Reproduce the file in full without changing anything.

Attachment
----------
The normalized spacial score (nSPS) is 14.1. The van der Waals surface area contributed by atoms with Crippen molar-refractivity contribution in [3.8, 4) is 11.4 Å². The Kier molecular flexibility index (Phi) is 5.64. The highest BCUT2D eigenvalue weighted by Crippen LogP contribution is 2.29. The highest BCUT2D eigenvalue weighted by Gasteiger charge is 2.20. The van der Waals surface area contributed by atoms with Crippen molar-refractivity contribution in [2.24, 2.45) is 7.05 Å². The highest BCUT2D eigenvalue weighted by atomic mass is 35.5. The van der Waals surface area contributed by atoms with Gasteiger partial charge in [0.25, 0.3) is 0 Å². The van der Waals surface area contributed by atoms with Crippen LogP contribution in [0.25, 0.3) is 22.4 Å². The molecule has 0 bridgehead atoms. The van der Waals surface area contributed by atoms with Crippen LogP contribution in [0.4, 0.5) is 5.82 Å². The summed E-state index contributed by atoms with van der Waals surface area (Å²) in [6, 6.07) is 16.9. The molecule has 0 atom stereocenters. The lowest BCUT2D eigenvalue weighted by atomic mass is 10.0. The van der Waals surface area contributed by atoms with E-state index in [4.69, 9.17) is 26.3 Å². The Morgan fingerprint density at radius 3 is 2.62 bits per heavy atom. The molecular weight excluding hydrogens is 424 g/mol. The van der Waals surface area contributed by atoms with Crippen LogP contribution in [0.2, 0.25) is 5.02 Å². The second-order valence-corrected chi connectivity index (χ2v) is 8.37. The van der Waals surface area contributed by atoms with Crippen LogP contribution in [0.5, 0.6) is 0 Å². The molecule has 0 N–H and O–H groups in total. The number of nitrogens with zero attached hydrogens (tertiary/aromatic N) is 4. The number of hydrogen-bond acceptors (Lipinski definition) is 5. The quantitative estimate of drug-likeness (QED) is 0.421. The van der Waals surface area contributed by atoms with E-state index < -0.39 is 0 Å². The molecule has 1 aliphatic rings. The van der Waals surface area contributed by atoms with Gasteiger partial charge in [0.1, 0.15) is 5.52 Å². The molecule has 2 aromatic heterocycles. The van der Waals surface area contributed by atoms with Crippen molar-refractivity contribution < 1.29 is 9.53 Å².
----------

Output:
The normalized spacial score (nSPS) is 14.1. The van der Waals surface area contributed by atoms with Crippen molar-refractivity contribution in [3.8, 4) is 11.4 Å². The Kier molecular flexibility index (Phi) is 5.64. The highest BCUT2D eigenvalue weighted by Crippen LogP contribution is 2.29. The highest BCUT2D eigenvalue weighted by Gasteiger charge is 2.20. The van der Waals surface area contributed by atoms with Crippen molar-refractivity contribution in [2.24, 2.45) is 7.05 Å². The highest BCUT2D eigenvalue weighted by atomic mass is 35.5. The van der Waals surface area contributed by atoms with Gasteiger partial charge in [0.25, 0.3) is 0 Å². The van der Waals surface area contributed by atoms with Crippen LogP contribution in [0.25, 0.3) is 22.4 Å². The molecule has 0 bridgehead atoms. The van der Waals surface area contributed by atoms with Crippen LogP contribution in [0.4, 0.5) is 5.82 Å². The summed E-state index contributed by atoms with van der Waals surface area (Å²) in [6, 6.07) is 16.9. The molecule has 0 atom stereocenters. The lowest BCUT2D eigenvalue weighted by atomic mass is 10.0. The van der Waals surface area contributed by atoms with E-state index in [4.69, 9.17) is 26.3 Å². The Morgan fingerprint density at radius 3 is 2.62 bits per heavy atom. The molecular weight excluding hydrogens is 424 g/mol. The van der Waals surface area contributed by atoms with Crippen LogP contribution in [0.2, 0.25) is 5.02 Å². The second-order valence-corrected chi connectivity index (χ2v) is 8.37. The van der Waals surface area contributed by atoms with Crippen LogP contribution in [0.5, 0.6) is 0 Å². The molecule has 0 N–H and O–H groups in total. The number of nitrogens with zero attached hydrogens (tertiary/aromatic N) is 4. The number of hydrogen-bond acceptors (Lipinski definition) is 5. The quantitative estimate of drug-likeness (QED) is 0.421. The van der Waals surface area contributed by atoms with E-state index < -0.39 is 0 Å². The molecule has 1 aliphatic rings. The van der Waals surface area contributed by atoms with Gasteiger partial charge in [0.1, 0.15) is 5.52 Å². The molecule has 2 aromatic heterocycles. The van der Waals surface area contributed by atoms with Crippen molar-refractivity contribution < 1.29 is 9.53 Å².